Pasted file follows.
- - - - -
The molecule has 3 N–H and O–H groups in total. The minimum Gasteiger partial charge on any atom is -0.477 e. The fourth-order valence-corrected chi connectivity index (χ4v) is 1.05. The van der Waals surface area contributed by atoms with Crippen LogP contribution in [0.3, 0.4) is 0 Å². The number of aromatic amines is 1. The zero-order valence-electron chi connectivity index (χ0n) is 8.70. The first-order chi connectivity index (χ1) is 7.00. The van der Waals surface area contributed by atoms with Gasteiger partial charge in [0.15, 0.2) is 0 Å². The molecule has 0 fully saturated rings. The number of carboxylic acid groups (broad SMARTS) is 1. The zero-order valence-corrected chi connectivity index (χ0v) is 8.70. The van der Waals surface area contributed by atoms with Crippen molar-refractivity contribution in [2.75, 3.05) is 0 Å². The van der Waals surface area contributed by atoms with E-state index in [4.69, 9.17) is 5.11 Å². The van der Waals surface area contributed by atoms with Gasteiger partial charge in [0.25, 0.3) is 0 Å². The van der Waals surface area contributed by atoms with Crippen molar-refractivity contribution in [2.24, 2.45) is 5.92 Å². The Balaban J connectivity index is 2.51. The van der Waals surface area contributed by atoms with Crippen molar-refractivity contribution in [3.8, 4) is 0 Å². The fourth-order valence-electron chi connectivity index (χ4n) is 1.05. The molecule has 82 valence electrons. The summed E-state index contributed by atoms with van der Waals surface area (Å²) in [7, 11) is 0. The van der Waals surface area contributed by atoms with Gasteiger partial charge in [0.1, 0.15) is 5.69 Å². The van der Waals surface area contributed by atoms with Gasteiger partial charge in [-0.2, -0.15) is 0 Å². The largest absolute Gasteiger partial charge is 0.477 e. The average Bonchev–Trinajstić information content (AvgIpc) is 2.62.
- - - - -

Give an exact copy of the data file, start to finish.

The molecule has 3 N–H and O–H groups in total. The minimum Gasteiger partial charge on any atom is -0.477 e. The fourth-order valence-corrected chi connectivity index (χ4v) is 1.05. The van der Waals surface area contributed by atoms with Crippen LogP contribution in [0.3, 0.4) is 0 Å². The number of aromatic amines is 1. The zero-order valence-electron chi connectivity index (χ0n) is 8.70. The first-order chi connectivity index (χ1) is 7.00. The van der Waals surface area contributed by atoms with Gasteiger partial charge in [0.15, 0.2) is 0 Å². The molecule has 0 fully saturated rings. The number of carboxylic acid groups (broad SMARTS) is 1. The zero-order valence-corrected chi connectivity index (χ0v) is 8.70. The van der Waals surface area contributed by atoms with Crippen molar-refractivity contribution in [2.75, 3.05) is 0 Å². The van der Waals surface area contributed by atoms with E-state index in [4.69, 9.17) is 5.11 Å². The van der Waals surface area contributed by atoms with Gasteiger partial charge in [0.25, 0.3) is 0 Å². The van der Waals surface area contributed by atoms with Crippen molar-refractivity contribution in [2.24, 2.45) is 5.92 Å². The Balaban J connectivity index is 2.51. The van der Waals surface area contributed by atoms with Crippen molar-refractivity contribution in [3.8, 4) is 0 Å². The fourth-order valence-electron chi connectivity index (χ4n) is 1.05. The molecule has 82 valence electrons. The summed E-state index contributed by atoms with van der Waals surface area (Å²) in [7, 11) is 0. The van der Waals surface area contributed by atoms with Gasteiger partial charge in [0.1, 0.15) is 5.69 Å². The van der Waals surface area contributed by atoms with Gasteiger partial charge in [-0.2, -0.15) is 0 Å². The largest absolute Gasteiger partial charge is 0.477 e. The average Bonchev–Trinajstić information content (AvgIpc) is 2.62.